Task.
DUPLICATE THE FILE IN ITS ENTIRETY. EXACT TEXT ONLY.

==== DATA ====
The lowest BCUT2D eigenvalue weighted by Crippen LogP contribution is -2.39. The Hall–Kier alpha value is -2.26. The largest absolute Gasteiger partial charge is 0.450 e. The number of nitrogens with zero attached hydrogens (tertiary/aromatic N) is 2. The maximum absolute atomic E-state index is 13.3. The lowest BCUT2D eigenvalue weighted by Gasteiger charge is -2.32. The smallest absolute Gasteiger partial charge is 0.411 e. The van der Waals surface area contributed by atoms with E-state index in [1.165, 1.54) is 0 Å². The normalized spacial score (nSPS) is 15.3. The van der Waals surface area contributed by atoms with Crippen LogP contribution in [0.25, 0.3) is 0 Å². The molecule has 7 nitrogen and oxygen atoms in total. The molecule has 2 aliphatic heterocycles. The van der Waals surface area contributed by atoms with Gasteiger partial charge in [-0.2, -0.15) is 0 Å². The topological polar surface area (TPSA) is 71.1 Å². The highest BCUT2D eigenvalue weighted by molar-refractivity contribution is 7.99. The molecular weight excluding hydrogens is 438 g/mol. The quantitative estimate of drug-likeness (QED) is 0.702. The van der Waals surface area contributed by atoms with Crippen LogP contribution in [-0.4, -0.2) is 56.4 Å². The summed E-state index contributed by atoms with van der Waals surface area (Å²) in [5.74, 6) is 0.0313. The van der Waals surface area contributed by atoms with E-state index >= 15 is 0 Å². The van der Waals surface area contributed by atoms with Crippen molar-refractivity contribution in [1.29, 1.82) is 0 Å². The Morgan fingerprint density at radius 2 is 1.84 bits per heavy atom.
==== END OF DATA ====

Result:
The lowest BCUT2D eigenvalue weighted by Crippen LogP contribution is -2.39. The Hall–Kier alpha value is -2.26. The largest absolute Gasteiger partial charge is 0.450 e. The number of nitrogens with zero attached hydrogens (tertiary/aromatic N) is 2. The maximum absolute atomic E-state index is 13.3. The lowest BCUT2D eigenvalue weighted by Gasteiger charge is -2.32. The smallest absolute Gasteiger partial charge is 0.411 e. The van der Waals surface area contributed by atoms with E-state index in [1.165, 1.54) is 0 Å². The normalized spacial score (nSPS) is 15.3. The van der Waals surface area contributed by atoms with Crippen LogP contribution in [0.25, 0.3) is 0 Å². The molecule has 7 nitrogen and oxygen atoms in total. The molecule has 2 aliphatic heterocycles. The van der Waals surface area contributed by atoms with Gasteiger partial charge in [-0.2, -0.15) is 0 Å². The topological polar surface area (TPSA) is 71.1 Å². The highest BCUT2D eigenvalue weighted by molar-refractivity contribution is 7.99. The molecular weight excluding hydrogens is 438 g/mol. The quantitative estimate of drug-likeness (QED) is 0.702. The van der Waals surface area contributed by atoms with Crippen LogP contribution in [-0.4, -0.2) is 56.4 Å². The summed E-state index contributed by atoms with van der Waals surface area (Å²) in [5.74, 6) is 0.0313. The van der Waals surface area contributed by atoms with E-state index >= 15 is 0 Å². The van der Waals surface area contributed by atoms with Crippen molar-refractivity contribution in [1.29, 1.82) is 0 Å². The Morgan fingerprint density at radius 2 is 1.84 bits per heavy atom.